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Tribes say no to arbitration on gaming compact renewal

Tribes say no to arbitration on gaming compact renewal

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Casino Gaming Feb 21

Slot machines sit on the floor of the Hard Rock Hotel & Casino Tulsa in Catoosa. IAN MAULE/Tulsa World

OKLAHOMA CITY — Oklahoma tribes with casinos have refused the state’s offer to go into arbitration over a dispute about renewal of their gaming compacts.

The impasse continues despite a recent meeting between tribal leaders and Oklahoma Attorney General Mike Hunter.

Members of Gov. Kevin Stitt’s staff and Hunter, who is representing the state, met with tribal leaders Oct. 28 at the Grand Casino, owned by the Citizen Potawatomi Nation, just outside Shawnee.

About 200 tribal leaders and their representatives were present, representing the 31 tribes that offer gaming in the state.

Stitt believes that the multimillion-dollar tribal gaming compacts expire Jan. 1, 2020, while the tribes say the agreements renew automatically.

In a letter to Hunter, the tribes said the attorney general wanted the renewal dispute to go to arbitration.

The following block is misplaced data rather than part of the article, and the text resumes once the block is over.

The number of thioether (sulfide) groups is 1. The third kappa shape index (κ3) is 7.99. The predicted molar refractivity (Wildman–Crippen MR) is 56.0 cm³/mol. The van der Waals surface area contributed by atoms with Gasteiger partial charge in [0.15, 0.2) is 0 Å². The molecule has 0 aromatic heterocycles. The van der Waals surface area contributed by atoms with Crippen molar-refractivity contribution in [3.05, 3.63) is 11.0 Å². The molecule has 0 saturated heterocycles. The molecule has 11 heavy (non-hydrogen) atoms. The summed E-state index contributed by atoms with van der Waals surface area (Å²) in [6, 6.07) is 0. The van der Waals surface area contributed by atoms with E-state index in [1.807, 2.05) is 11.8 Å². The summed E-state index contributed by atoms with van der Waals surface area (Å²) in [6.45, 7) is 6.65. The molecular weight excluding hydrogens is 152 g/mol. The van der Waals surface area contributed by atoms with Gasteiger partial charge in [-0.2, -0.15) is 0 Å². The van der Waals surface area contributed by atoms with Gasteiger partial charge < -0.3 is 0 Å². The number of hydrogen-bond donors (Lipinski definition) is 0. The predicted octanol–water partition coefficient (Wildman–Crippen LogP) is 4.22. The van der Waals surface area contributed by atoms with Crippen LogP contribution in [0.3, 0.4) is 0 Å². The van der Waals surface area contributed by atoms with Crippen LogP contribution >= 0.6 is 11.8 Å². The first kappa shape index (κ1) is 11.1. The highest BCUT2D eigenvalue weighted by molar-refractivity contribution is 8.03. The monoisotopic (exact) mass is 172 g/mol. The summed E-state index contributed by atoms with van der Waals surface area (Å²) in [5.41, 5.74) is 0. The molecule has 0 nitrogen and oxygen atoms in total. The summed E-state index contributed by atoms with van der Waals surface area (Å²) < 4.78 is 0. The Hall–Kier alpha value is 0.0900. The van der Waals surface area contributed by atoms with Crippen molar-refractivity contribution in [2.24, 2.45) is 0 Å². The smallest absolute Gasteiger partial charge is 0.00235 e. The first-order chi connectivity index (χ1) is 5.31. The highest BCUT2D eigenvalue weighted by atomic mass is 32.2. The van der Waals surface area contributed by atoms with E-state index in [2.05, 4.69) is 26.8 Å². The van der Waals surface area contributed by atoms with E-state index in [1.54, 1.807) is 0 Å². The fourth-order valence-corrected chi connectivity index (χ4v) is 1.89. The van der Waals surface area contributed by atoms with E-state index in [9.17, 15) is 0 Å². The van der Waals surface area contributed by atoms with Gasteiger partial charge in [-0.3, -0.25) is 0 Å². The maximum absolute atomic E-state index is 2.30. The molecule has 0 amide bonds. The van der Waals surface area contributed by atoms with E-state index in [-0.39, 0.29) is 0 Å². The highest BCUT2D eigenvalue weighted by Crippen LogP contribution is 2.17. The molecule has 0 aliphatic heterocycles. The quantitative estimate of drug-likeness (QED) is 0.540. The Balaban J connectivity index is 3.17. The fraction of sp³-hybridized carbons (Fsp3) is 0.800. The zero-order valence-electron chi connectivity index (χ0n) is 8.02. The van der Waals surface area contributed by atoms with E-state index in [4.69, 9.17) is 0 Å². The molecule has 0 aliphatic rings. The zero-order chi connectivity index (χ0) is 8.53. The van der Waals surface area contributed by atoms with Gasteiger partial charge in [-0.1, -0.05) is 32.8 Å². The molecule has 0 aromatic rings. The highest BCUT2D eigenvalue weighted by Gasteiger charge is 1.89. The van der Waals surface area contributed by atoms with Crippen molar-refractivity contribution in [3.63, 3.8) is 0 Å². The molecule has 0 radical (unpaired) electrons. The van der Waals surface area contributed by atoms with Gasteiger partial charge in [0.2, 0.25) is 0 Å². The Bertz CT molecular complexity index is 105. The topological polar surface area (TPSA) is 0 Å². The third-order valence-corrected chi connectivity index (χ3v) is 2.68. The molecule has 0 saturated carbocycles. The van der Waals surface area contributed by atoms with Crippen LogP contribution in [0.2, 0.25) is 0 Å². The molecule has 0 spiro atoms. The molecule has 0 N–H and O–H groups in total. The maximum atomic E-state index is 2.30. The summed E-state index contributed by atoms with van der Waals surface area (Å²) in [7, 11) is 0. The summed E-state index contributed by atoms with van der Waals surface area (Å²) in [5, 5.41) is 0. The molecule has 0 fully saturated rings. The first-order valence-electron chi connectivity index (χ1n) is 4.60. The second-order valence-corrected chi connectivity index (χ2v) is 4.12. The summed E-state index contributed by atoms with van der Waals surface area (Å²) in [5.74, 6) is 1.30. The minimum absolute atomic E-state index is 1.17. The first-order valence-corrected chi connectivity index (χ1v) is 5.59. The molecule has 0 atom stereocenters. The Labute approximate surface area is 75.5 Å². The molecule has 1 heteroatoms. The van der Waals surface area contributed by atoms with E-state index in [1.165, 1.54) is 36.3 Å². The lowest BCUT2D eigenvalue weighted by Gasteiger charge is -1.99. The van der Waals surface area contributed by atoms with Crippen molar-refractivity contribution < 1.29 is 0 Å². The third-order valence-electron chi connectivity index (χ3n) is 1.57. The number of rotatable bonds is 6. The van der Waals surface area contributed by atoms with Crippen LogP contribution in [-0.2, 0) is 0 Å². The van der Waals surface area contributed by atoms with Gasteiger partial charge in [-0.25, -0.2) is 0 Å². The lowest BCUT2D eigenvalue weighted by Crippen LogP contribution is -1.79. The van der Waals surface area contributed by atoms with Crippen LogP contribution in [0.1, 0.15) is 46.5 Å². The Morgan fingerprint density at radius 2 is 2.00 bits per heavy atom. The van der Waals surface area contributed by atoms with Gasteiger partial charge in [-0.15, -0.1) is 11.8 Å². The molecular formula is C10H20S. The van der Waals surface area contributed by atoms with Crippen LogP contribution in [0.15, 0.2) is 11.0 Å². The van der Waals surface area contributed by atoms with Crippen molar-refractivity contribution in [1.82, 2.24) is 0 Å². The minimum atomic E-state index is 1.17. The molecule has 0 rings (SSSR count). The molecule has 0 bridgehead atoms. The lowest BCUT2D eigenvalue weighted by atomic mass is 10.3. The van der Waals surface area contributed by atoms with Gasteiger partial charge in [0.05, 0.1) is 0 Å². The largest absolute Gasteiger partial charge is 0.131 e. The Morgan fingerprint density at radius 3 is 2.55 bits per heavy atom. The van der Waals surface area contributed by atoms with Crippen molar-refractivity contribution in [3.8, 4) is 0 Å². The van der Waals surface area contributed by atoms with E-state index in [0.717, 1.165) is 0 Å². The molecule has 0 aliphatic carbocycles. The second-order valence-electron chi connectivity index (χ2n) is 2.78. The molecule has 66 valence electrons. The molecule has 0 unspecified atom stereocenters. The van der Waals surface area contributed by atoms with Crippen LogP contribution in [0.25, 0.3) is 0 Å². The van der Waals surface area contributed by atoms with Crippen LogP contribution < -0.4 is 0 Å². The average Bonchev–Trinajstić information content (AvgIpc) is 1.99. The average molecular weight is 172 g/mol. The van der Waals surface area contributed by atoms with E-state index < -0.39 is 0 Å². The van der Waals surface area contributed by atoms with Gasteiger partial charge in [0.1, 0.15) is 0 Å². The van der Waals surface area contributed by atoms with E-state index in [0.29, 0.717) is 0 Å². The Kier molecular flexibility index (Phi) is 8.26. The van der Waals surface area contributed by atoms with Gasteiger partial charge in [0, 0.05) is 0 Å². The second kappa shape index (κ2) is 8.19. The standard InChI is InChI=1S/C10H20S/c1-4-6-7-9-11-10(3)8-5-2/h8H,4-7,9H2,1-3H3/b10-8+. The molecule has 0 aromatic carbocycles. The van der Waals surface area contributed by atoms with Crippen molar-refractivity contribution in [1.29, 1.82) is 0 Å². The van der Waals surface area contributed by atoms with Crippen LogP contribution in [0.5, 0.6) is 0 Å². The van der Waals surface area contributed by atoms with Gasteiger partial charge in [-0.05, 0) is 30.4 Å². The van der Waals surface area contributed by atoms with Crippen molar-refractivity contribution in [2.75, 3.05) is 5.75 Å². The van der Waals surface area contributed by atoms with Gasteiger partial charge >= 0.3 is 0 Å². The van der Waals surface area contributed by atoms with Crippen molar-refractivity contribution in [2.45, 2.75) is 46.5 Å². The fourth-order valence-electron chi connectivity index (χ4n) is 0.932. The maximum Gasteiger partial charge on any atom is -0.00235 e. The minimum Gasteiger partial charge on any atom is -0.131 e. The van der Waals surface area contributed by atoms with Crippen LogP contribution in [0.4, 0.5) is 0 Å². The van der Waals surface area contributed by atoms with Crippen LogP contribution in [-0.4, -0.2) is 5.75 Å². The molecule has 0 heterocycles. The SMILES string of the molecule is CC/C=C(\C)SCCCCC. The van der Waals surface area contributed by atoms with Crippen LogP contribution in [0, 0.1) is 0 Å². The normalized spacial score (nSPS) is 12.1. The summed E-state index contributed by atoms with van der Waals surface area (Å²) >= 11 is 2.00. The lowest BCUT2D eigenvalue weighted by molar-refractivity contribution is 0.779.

“The state’s argument against renewal is not supported by any facts or law and arbitration is not presently justified,” the tribes wrote in the Nov. 5 letter.

The letter says the tribes remain united in their position that the compacts will automatically renew and will continue operations as usual.

“The governor is disappointed the tribes declined the state’s proposal for arbitration in order to resolve our legal differences and that they did not present an alternative resolution towards progress,” said Baylee Lakey, Stitt’s communications director. “The governor will be providing a full update in the coming days about the current state of negotiations.”

Stitt has indicated that he is seeking to derive more income for the state from the compacts.

Tribes pay the state for the exclusive right to offer gaming in the state. The rates range from 4% to 10% of their take.

For fiscal year 2018, Oklahoma collected nearly $139 million in tribal gaming exclusivity fees, according to a report from the state’s Office of Management and Enterprise Services. That was a 3.48% increase over fiscal year 2017.

Stitt has yet to make a proposal to the tribes for altering the compacts.

“If the state intends to make a proposed revision to our agreement, we will insist that it justify any proposal with reference to a meaningful state concession of proportionate value,” the Nov. 5 letter from tribes to Hunter says.

Hunter’s office had no comment on the letter.

Hunter’s office also would not comment on what action the state could take should an agreement not be reached by Jan. 1.


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Barbara Hoberock

405-528-2465

barbara.hoberock@tulsaworld.com

Twitter: @bhoberock

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